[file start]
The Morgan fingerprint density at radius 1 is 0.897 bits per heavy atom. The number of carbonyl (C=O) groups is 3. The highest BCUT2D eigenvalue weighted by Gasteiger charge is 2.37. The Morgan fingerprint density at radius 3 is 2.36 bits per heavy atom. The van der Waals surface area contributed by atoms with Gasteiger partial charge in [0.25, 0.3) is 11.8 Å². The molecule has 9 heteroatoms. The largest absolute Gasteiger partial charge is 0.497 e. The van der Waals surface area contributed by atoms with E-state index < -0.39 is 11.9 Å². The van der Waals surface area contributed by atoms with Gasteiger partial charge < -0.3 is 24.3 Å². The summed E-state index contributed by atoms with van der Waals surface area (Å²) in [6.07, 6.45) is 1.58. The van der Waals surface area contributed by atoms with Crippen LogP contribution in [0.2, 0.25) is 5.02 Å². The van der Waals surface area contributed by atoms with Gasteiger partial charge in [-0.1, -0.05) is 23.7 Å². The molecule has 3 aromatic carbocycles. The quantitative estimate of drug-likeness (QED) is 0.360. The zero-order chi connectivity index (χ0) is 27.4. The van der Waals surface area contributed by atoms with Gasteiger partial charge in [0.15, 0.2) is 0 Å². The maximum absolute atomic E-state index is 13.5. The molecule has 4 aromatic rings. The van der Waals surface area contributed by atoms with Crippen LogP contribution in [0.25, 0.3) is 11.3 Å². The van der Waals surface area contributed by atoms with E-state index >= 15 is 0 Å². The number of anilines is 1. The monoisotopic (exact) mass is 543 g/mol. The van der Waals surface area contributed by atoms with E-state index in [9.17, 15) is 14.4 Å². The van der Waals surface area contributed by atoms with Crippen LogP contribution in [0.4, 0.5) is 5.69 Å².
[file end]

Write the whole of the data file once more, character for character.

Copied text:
The Morgan fingerprint density at radius 1 is 0.897 bits per heavy atom. The number of carbonyl (C=O) groups is 3. The highest BCUT2D eigenvalue weighted by Gasteiger charge is 2.37. The Morgan fingerprint density at radius 3 is 2.36 bits per heavy atom. The van der Waals surface area contributed by atoms with Gasteiger partial charge in [0.25, 0.3) is 11.8 Å². The molecule has 9 heteroatoms. The largest absolute Gasteiger partial charge is 0.497 e. The van der Waals surface area contributed by atoms with E-state index < -0.39 is 11.9 Å². The van der Waals surface area contributed by atoms with Gasteiger partial charge < -0.3 is 24.3 Å². The summed E-state index contributed by atoms with van der Waals surface area (Å²) in [6.07, 6.45) is 1.58. The van der Waals surface area contributed by atoms with Crippen LogP contribution in [0.2, 0.25) is 5.02 Å². The van der Waals surface area contributed by atoms with Gasteiger partial charge in [-0.1, -0.05) is 23.7 Å². The molecule has 3 aromatic carbocycles. The quantitative estimate of drug-likeness (QED) is 0.360. The zero-order chi connectivity index (χ0) is 27.4. The van der Waals surface area contributed by atoms with Gasteiger partial charge in [0.15, 0.2) is 0 Å². The maximum absolute atomic E-state index is 13.5. The molecule has 4 aromatic rings. The van der Waals surface area contributed by atoms with Crippen LogP contribution in [0.25, 0.3) is 11.3 Å². The van der Waals surface area contributed by atoms with E-state index >= 15 is 0 Å². The number of anilines is 1. The monoisotopic (exact) mass is 543 g/mol. The van der Waals surface area contributed by atoms with E-state index in [9.17, 15) is 14.4 Å². The van der Waals surface area contributed by atoms with Crippen LogP contribution in [0.4, 0.5) is 5.69 Å².